Dedicated leader does her part to help rescue U-Pass
Asper MBA student and community leader Tanjit Nagra revisits her UMSU role to help save the U-Pass.
People often take an MBA to develop their leadership skills, but when Tanjit Nagra [BA/18] began the Asper MBA program two years ago she was already an established leader. As an elected representative on the University of Manitoba Students Union (UMSU), including two years as President, Nagra had experience serving as spokesperson for over 20,000 students and a background in advancing wide-reaching student initiatives.
One memorable and controversial student initiative passed during Nagra’s time on the UMSU board was the 2016 implementation of the U-Pass, a universal transit pass providing unlimited access to Winnipeg Transit services for full-time students in exchange for a mandatory fee.
“It was a very controversial issue especially for students that drove to campus and paid for parking. When U-Pass was first implemented, the cost of parking was over $500 a year,” says Nagra. “I remember I was one of the people that voted no initially because I paid for parking.”
According to Nagra, in the second year after U-Pass was implemented it became much more successful; in her second year as UMSU President more than 17,000 U of M students activated their U-Passes.
“It’s a very successful program and is one of UMSU’s most heavily used services along with the health and dental program,” noted Nagra. “Part of it has also resulted in a mode-shift. Twenty-five per cent of people that used to drive to campus now use the bus instead as they were already paying for the service. It took about 7,000 cars off the road.”
Fast-forward to 2020 and Nagra is a part-time Asper MBA student while also balancing a full-time job as Manager of Grants Administration and Grantee Supports at TakingITGlobal. She also ran for the Manitoba Liberal Party in the Fort Richmond Riding in the 2019 Manitoba Provincial Election, where — at only 23 years old — Nagra was looking to make history as the province’s youngest MLA. When the ballots were counted, Nagra lost, but was shy only about 880 votes, tripling the number of Liberal votes the riding received in 2016.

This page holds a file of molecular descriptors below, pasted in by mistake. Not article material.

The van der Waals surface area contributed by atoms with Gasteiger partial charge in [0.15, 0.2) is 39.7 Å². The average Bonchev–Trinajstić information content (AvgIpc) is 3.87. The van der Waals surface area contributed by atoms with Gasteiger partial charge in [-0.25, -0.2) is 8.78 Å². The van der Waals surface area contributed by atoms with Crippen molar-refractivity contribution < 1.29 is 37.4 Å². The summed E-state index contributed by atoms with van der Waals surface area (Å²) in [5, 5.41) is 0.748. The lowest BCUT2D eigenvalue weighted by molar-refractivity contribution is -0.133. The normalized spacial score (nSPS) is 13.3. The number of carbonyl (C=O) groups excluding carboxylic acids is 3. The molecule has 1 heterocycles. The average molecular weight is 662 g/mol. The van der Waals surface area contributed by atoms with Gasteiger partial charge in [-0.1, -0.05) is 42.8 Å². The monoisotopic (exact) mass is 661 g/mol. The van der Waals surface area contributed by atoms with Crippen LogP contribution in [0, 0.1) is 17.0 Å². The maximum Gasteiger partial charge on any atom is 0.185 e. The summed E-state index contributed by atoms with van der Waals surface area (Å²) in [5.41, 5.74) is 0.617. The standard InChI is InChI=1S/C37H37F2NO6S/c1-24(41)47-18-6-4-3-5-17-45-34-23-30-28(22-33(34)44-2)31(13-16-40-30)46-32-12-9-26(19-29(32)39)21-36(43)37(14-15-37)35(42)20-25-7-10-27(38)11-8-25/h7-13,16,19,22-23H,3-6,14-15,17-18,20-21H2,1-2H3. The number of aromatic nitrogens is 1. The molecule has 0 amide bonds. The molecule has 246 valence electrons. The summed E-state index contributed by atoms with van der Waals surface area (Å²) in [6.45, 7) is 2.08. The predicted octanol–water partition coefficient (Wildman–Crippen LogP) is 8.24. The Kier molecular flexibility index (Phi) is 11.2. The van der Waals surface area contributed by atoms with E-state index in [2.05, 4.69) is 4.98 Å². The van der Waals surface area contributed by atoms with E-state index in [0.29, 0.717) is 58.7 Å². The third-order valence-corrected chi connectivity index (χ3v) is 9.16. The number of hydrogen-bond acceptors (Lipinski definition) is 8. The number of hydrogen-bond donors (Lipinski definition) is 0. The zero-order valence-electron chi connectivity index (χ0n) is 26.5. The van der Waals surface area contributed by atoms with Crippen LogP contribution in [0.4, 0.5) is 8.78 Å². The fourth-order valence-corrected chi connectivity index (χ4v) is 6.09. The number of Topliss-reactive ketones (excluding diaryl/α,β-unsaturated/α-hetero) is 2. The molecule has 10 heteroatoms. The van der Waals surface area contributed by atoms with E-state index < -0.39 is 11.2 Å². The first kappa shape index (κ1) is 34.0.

Balancing school, volunteering, a career and political aspirations, Nagra’s involvement with the UMSU board and the U-Pass recently resurfaced.
Nagra explains her recent involvement in the U-Pass dispute.
In November, City Council unanimously approved continuing the U-Pass program at an increased rate of approximately $24.50 per term. UMSU ran a referendum with a preferential ballot and the 9,000 students that voted gave this increase a 78% approval.
In early March we discovered that the U-Pass had been removed from the city budget and there was a low-income bus pass program being posed to replace it, however we knew that many students would not be considered as low-income.
We were concerned how this would impact students and our environment.
We worked really closely with City Councillor Janice Lukes who helped us gain access to the financials. I credit UMSU president Jakob Sanderson because he found that there was a significant miscalculation in the budget based on the information we were given, and as a result the U-Pass program did not need to be cut.
“The city acknowledged that there was $4.3 million extra in the budget. And that’s a big deal. They gave credit to the students for this.”